Did you know that 1 in 5 articles cite content which is either no longer accessible on the web, or where the content has changed since it was accessed?
Site2cite enables you to guard against “Reference Rot” and ensure that when you cite a website in your thesis, dissertation, or publication, you can be sure that your readers will be able to access the same page you looked at during your research and writing process.
Simply upload your document and we’ll identify URLs (web addresses) and archive them (or if we can’t archive them we’ll let you know). You can then cite the archived copy in your own work as a “Hiberlink” or in your conventional citation style. In Word and PDF documents we recommend citing both the original URL and the Site2cite archive URL so that your readers know where your site came from, when you looked at it, and how to locate the appropriate version. For websites you can simply copy and paste the html for the Hiberlink to do that automatically.
Upload your document and we will look for URLs.
We will archive all the URLs that we find and let you know if we can’t.
We will return a list of all the URLS so that you can cite the archived versions/hiberlinks.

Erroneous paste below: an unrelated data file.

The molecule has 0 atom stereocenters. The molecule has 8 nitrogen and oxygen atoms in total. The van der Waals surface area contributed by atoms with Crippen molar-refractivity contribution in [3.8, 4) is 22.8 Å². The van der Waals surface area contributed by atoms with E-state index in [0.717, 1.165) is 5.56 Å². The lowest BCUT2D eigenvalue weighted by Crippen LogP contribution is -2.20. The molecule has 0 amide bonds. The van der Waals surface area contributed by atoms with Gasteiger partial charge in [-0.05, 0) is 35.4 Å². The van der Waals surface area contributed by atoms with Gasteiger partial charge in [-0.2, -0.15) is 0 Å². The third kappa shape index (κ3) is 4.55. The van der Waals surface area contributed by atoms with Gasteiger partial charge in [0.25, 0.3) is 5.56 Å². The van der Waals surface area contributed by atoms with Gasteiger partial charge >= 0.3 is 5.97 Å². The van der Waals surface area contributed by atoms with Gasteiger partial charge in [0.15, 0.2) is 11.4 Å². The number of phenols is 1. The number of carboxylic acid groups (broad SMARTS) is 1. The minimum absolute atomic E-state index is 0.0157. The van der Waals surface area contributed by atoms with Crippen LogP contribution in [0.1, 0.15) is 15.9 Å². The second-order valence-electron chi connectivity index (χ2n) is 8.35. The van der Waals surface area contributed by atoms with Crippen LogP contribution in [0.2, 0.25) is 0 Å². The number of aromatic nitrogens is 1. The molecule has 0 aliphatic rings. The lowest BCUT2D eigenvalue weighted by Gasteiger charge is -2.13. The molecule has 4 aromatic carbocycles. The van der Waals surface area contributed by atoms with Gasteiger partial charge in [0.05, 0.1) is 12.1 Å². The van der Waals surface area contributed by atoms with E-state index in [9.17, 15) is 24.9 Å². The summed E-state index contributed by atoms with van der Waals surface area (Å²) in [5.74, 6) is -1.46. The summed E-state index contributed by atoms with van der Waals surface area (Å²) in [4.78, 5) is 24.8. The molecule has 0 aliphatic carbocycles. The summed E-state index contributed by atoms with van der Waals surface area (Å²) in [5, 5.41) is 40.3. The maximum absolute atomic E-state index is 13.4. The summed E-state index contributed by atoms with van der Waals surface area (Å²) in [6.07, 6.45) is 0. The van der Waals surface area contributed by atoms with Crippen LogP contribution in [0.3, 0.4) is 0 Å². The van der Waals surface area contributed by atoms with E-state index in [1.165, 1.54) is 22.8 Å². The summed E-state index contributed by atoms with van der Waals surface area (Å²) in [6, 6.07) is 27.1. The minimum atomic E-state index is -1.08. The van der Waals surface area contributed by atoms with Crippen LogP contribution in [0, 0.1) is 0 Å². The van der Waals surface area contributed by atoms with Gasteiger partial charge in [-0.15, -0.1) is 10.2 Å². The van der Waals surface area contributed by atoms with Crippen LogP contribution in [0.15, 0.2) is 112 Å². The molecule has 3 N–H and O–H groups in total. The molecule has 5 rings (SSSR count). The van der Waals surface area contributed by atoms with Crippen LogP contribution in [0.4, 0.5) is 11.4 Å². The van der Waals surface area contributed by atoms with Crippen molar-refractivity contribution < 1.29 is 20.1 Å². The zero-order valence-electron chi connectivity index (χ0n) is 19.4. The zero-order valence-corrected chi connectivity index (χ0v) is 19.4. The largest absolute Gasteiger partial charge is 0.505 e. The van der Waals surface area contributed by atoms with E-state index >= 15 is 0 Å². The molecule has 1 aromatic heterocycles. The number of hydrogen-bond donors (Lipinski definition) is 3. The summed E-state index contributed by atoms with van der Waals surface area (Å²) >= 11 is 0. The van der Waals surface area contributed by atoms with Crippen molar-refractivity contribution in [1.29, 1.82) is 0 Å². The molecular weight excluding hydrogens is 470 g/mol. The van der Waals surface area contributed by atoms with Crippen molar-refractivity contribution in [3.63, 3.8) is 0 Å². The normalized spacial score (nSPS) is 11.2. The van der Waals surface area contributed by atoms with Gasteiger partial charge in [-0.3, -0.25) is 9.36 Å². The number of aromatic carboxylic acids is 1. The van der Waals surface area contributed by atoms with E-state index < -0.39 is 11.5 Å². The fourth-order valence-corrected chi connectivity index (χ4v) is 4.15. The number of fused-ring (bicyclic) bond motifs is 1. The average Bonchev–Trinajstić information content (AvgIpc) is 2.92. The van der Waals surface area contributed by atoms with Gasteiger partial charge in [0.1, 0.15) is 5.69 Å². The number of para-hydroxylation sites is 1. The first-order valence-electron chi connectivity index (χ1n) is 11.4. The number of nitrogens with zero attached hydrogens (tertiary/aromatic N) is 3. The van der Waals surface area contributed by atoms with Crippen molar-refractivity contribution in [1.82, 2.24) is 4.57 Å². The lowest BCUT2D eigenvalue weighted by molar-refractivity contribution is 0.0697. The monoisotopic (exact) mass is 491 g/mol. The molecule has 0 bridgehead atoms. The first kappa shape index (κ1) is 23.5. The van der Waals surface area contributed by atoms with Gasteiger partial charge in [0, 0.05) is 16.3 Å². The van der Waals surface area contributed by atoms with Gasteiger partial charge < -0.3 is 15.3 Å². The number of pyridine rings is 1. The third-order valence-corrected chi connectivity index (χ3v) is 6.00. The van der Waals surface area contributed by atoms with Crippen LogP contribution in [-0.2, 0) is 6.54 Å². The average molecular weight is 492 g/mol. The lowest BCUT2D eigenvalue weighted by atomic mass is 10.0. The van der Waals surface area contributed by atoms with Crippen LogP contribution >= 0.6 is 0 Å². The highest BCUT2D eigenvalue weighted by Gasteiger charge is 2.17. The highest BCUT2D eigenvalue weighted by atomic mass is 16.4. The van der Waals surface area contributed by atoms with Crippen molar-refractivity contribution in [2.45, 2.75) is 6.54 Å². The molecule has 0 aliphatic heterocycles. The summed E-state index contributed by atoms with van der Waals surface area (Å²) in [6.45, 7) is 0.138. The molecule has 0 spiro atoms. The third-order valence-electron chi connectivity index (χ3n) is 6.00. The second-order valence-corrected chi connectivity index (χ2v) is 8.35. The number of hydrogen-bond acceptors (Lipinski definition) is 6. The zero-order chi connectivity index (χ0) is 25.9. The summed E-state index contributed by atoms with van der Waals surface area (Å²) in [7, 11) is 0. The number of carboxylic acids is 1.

Site2cite also allows you to archive multiple urls from your exported bibliography using Bibtex or RIS formats (supported in EndNote, Reference Manager, Zotero, Mendeley, etc.) and we’ll provide you with an updated file to download and import back into your preferred reference management software. Or you can try out our tools by archiving a single URL.
When you upload a document (.doc, .docx, or PDF) we hold it temporarily to look for the URLs, create archived versions (powered by the Internet Archive), and provide you with a list of both your archived copy, and a “Time Travel for the Web” URL to view any other archived versions of the same page. We will not retain your document nor pass on your work to anybody else. We also won’t edit your document so you keep control about what you are citing and how you use your Hiberlinks and archive URLs.
Klein M, Van de Sompel H, Sanderson R, Shankar H, Balakireva L, et al. (2014) Scholarly Context Not Found: One in Five Articles Suffers from Reference Rot. PLOS ONE 9(12): e115253. https://doi.org/10.1371/journal.pone.0115253
Burnhill, P., Mewissen, M. & Wincewicz, R., (2015). Reference rot in scholarly statement: threat and remedy. Insights. 28(2), pp.55–61. http://doi.org/10.1629/uksg.237